Stanley McCart indulging his passion for angling on the River Agivey.
ANYONE who has visited the Coleraine Showgrounds recently can’t failed to have been impressed by the improvements that have been carried out there.
Apart from the pitch, the old ground now boasts splendid new changing rooms and tunnel area - with plenty more to come.
The work has drawn plenty of praise, a lot going, rightly, in the direction of Stanley McCart, the retired builder who has carried out most of the renovations himself.
Ironically, the 77-year-old doesn’t consider himself a football fan, he’s more an angler, more of which later, but found himself doing the work at Coleraine FC through family connections.
Club director Richard McFetridge is a son-in-law so when officials were looking around for someone with building experience to turn to Stanley’s name was put forward.
And he’s been hard at work ever since.
“I had my own business - SMC Construction - but I’m retired about eight or nine years now,” says Stanley.
“I would still do the odd bit of work here and there and was doing a job at the Loughan when Colin McKendry approached me saying he had a job for me.
“I didn’t know anything about it but I said yes and I’ve been working away at it for a couple of months now,” he adds.
The results are very impressive - underfloor heating and built in overhead speakers in the home changing room for example - particularly so as Stanley has carried out much of the work himself.
But as anyone knows the Garvagh man can testify, when he commits to something he does so 100 per cent.
Take his lifelong love affair with angling: starting, as he recalls ‘at no age,’ he went on to represent Ireland 29 times, travelling the world and winning countless titles along the way.
“I was born beside a river near Finvoy outside Ballymoney and that’s how I got started, I was probably no more than seven or eight,” recalls Stanley.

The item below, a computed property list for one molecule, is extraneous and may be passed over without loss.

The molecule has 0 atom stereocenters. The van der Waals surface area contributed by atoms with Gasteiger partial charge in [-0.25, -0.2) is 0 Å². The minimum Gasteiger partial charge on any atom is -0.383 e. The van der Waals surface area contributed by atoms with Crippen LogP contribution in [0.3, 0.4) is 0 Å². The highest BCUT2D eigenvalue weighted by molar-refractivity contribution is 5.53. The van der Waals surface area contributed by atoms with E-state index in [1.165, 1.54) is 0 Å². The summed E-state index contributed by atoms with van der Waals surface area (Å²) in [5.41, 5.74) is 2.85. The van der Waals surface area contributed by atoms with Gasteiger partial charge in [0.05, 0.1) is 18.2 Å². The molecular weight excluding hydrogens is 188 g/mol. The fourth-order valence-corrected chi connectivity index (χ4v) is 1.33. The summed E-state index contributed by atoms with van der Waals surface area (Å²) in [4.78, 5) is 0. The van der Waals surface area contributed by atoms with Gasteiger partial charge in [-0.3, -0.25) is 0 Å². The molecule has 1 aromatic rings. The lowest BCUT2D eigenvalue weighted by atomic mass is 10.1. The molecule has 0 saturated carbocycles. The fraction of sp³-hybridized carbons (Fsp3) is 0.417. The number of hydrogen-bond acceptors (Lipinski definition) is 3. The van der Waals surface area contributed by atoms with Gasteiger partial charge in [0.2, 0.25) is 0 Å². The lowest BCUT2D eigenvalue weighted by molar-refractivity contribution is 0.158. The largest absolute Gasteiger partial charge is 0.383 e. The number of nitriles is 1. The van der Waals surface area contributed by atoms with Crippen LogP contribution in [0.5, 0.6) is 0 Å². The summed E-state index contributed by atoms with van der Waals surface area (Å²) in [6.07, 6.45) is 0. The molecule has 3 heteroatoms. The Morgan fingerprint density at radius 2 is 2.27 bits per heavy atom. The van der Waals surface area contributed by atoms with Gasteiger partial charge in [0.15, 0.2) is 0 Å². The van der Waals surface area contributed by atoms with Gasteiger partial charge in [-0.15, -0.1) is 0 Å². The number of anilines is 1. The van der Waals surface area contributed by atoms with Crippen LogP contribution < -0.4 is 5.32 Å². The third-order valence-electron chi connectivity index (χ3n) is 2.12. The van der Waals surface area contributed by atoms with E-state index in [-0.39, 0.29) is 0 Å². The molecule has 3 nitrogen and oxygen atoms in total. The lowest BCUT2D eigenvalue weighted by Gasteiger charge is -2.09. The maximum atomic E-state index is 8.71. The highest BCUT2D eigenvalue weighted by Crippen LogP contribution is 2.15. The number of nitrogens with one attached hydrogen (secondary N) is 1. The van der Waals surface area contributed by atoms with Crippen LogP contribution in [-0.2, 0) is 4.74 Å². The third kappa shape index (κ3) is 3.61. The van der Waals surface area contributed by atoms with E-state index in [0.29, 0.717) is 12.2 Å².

“There was an old gentleman, Bertie Cuddy, a great angler, and he took me to the Ballymoney Burn to show me how to fish for trout. That started me dry fly fishing and I couldn’t get enough of it.
“Bertie taught me all the tricks of the trade, how to to flies, and I then started salmon fishing on the Agivey at Aghadowey.”
And he never looked back.
He represented his country for the first time in 1982 at Lough Corrib and went on to captain Ireland in 1986.
His first international came at Chew Valley in England where he finished ‘Top Rod,’ an unforgettable experience for the man from Garvagh.
He went on to win the Ulster Championship four times, the Inter Provincials three times and claimed four gold medals with his country in the Home Nations.
In between, he still found time to indulge his passion for big game angling in Canada where he caught the biggest fish of his career - a 55 pounds salmon.
“They were great times,” continues Stanley.
“For me, that’s what the sport’s all about - the friendships, the travel, the memories. I do it for the sport, catch and release, and not for the fish themselves.
“Angling has given me a great life. I was 76 at my last international in Scotland just before Covid when we won the gold medal and I always loved competing in competitions.
“It was always about trying to come up with the right fly combination to beat your opponents; to me, that’s one of the great aspects of angling.”
For now, ongoing work at the Coleraine Showgrounds will keep him busy until the beginning of March when the angling season starts again.
“Come March 1, I’ll be away,” he laughs.
“The work here’s 99 per cent finished anyway.
“I’m not a football fan, though my son Adam played here at a time, but I can safely say there’s not another team in the country that’ll have the same facilities as these boys when it’s all done.”